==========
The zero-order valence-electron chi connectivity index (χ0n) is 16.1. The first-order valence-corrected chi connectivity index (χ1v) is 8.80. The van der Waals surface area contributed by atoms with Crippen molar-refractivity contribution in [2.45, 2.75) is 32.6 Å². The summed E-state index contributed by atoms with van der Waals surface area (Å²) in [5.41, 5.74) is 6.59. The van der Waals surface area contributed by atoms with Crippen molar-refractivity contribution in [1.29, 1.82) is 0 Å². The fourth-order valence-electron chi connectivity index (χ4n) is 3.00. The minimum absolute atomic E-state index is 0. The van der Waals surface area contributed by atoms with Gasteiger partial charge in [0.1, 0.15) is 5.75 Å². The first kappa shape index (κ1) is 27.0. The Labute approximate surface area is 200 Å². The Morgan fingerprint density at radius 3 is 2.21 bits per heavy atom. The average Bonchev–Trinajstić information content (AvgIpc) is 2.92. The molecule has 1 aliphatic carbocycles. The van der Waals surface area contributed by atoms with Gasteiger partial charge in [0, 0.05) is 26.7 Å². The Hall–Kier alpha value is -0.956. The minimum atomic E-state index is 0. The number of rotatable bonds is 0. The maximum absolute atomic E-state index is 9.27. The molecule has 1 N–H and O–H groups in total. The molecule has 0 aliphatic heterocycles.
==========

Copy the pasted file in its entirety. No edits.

The zero-order valence-electron chi connectivity index (χ0n) is 16.1. The first-order valence-corrected chi connectivity index (χ1v) is 8.80. The van der Waals surface area contributed by atoms with Crippen molar-refractivity contribution in [2.45, 2.75) is 32.6 Å². The summed E-state index contributed by atoms with van der Waals surface area (Å²) in [5.41, 5.74) is 6.59. The van der Waals surface area contributed by atoms with Crippen molar-refractivity contribution in [1.29, 1.82) is 0 Å². The fourth-order valence-electron chi connectivity index (χ4n) is 3.00. The minimum absolute atomic E-state index is 0. The van der Waals surface area contributed by atoms with Gasteiger partial charge in [0.1, 0.15) is 5.75 Å². The first kappa shape index (κ1) is 27.0. The Labute approximate surface area is 200 Å². The Morgan fingerprint density at radius 3 is 2.21 bits per heavy atom. The average Bonchev–Trinajstić information content (AvgIpc) is 2.92. The molecule has 1 aliphatic carbocycles. The van der Waals surface area contributed by atoms with Gasteiger partial charge in [0, 0.05) is 26.7 Å². The Hall–Kier alpha value is -0.956. The minimum atomic E-state index is 0. The number of rotatable bonds is 0. The maximum absolute atomic E-state index is 9.27. The molecule has 1 N–H and O–H groups in total. The molecule has 0 aliphatic heterocycles.